Confused about OBD II
OK. First I read the sticky (thanks Zip-lok) about OBD II, and I thought "Cool! I am all over that." Then I started reading posts in this section about it. And I started to get confused. So I went out to the web ( :google: ) to get some answers. Then I became REALLY confused. I even went to the forum for my specific car, and didn't find answers I understood.
I've got a 2003 Mitsubishi Eclipse GT, which I've found has an ISO protocol OBD II interface. Great, right? Well, maybe. So I go to find a cable and software.
It seems the world at large (the net) can't agree on whether you need a cable with built in logic or just a "dumb" cable to connect it to a PC serial port. I've found sites with wiring diagrams for dumb cables and sites selling them. I've also found ones with logic, who's sites declare that you CAN'T use the dumb cables. Which is it? Does it depend on your car? on your software? What?
So I figure I will look at it from the PC to the car side. What software will I run? I'm using WinXP, so it needs to be WinXP compatible. I start looking and I can't find anything that is what I want. All the free ones have crappy interfaces. Autotap is cool, but proprietary (cable) and expensive. Are there alternatives for the "dashboard" style software?
Also there is mention of extended OBD II information that is manufacturer specific. How do I know what it is? Do I want/need it? I do want to get as much info out of the system as I can.
I also want to use the system for engine management down the road. (after modding out my engine) The net resources don't agree on that either. Some say that OBD II is read only - no writing or changing info on the ECU. Some say you can do whole engine maps, some say you can only turn of the check engine light. Which is it?
Damn! I'm one confused PC guy. Sometimes I don't think "car people" speak English. ;) But I guess they say the same thing about us "computer people".
Thanks in advance to anyone who can clear up some of this stuff for me,
Here is what i have figured out :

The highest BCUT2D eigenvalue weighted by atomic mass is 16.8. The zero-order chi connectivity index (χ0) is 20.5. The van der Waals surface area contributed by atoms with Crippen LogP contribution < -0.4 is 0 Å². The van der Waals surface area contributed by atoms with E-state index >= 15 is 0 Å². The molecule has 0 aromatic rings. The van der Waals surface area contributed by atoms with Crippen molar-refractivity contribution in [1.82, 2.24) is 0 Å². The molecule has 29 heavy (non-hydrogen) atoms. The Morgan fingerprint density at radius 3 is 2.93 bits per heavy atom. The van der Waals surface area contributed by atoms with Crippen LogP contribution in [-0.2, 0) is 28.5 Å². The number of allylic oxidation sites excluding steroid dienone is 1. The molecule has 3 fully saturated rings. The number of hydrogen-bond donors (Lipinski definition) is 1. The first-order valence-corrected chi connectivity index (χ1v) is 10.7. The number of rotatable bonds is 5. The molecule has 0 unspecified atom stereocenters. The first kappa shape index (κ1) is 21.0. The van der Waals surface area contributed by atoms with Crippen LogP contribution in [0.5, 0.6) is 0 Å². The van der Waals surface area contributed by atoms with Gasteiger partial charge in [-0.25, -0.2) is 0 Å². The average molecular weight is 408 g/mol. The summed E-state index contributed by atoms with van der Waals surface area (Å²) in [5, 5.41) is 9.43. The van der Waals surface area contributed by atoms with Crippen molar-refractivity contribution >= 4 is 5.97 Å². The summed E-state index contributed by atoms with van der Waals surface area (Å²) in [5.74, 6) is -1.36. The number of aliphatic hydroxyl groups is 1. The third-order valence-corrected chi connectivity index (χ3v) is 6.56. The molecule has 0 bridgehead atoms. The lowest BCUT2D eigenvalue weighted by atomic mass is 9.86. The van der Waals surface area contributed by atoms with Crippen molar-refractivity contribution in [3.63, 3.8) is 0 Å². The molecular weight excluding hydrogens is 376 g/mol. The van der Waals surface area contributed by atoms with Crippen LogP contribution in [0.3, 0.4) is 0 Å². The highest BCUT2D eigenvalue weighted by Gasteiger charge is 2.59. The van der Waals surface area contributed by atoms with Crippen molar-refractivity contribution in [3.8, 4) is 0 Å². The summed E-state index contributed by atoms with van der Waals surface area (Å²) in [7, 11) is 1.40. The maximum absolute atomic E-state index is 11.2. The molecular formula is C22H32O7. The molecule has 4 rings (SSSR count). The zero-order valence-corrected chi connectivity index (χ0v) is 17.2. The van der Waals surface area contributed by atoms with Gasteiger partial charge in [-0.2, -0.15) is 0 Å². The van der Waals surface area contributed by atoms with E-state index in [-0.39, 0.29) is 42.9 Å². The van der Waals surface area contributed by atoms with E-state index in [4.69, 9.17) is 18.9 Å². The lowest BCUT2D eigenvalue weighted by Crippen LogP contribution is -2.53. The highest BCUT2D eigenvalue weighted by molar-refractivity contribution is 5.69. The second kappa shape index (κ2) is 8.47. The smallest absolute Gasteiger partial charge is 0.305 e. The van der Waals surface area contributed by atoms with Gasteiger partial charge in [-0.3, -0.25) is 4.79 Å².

The cheap solution like the scantool one, which has a small microprocessor in it handles all the ISO/OBD-II communication, comms with the pc is regular 9600 baud serial. This means that this solution is easier to make your own gui for. The Cables without any logic/"cpu" is dependant on your skills at programming a serial port for all sorts of weird stuff like 5 baud and 10400 baud.....not really standard rs232 speeds. However you can make it work with almost any ISO standard of OBD-II, since there is like 4 or 5 different ISO protocols used today.
Extended OBD-II codes are usually hard to come by, since they are manufacturer proprietary. So searching the net or maybe some local dealers will have some info.
You CAN control fuelmaps and other quite interesting stuff through OBD-II, but not in all vehicles. My car is a Citroen Xsara VTS with a Magneti Marelli 1AP ECU, and all vendors of tuning equipment say that it has programmable maps via diagnose plug (meaning OBD-II) One thing though, keep in mind that OBD-II as per the standard has no means of changing any values except clearing DTC's so it must be a proprietary thing again....as with many things in the automotive industry, but you will soon find that out.
Hope this can clear up some things :-)
Thanks a million, Jan. That clears up a lot. So if I understand correctly, I can use whatever cable (logic or not), but I need to get software to match the cable. Also, if I'm going to try to do manufacturer specific stuff, the ones with the generic logic probably won't work. But if I use the non-logic cable, I will probably have to do the programming myself.
That's cool. I did read some stuff about the 5 baud / 10400 baud thing. That doesn't sound like stuff that I want to program. I will probably just go with the scantool cable & software, and see what I can do with it from there. If I need more, I will pick up AutoTap.
I wonder if there's an software out there for a dumb cable... would be nice
I know I'm bringing this back from the dead, but while looking for mitsu specific OBDII stuff, this was one of the first results on google. So for posterity, I figured I'd answer this very old question in case someone hits here from google.
My car is a Chrysler Sebring Coupe, built on the same platform as the eclipse. (Basically an eclipse with a longer wheelbase and chrysler designed sheetmetal) All the electronics and mechanical parts are interchangable between the Sebring/Stratus Coupes and the Eclipse.
AFAIK, the P codes are 100% compatible.
I have a list of the trouble codes for the 6G72 and 4G64 here.
I have a 2004 eclipse I just bought and I can't find the connector for OBD2! On my old civic it was obvious but the eclipse is taking a little of time to get acustomed to.
The connector must be located within three feet of the driver and must not require any tools to be revealed. Look under the dash and behind ashtrays.
Thanks. I do remmember that thats what the government specified. I checked all the ususal places but still haven't found it. I had the car less then 5 days and need to install the ccarpurt I pulled from my civic and need to connect the OBD2. I checked all the nooks and cranies and still don't see it. I'm sure I missed it. I'll try looking again during lunch. I guess I was hoping someone knew offhand and could say something along the lines of "to the left and jsut below X but to the right of Y".
call a mitsu dealer, my friend.
Yeah, I'll be at the dealers next week to have them give me the locking gas cap I'll ask them then if I don't find it myself.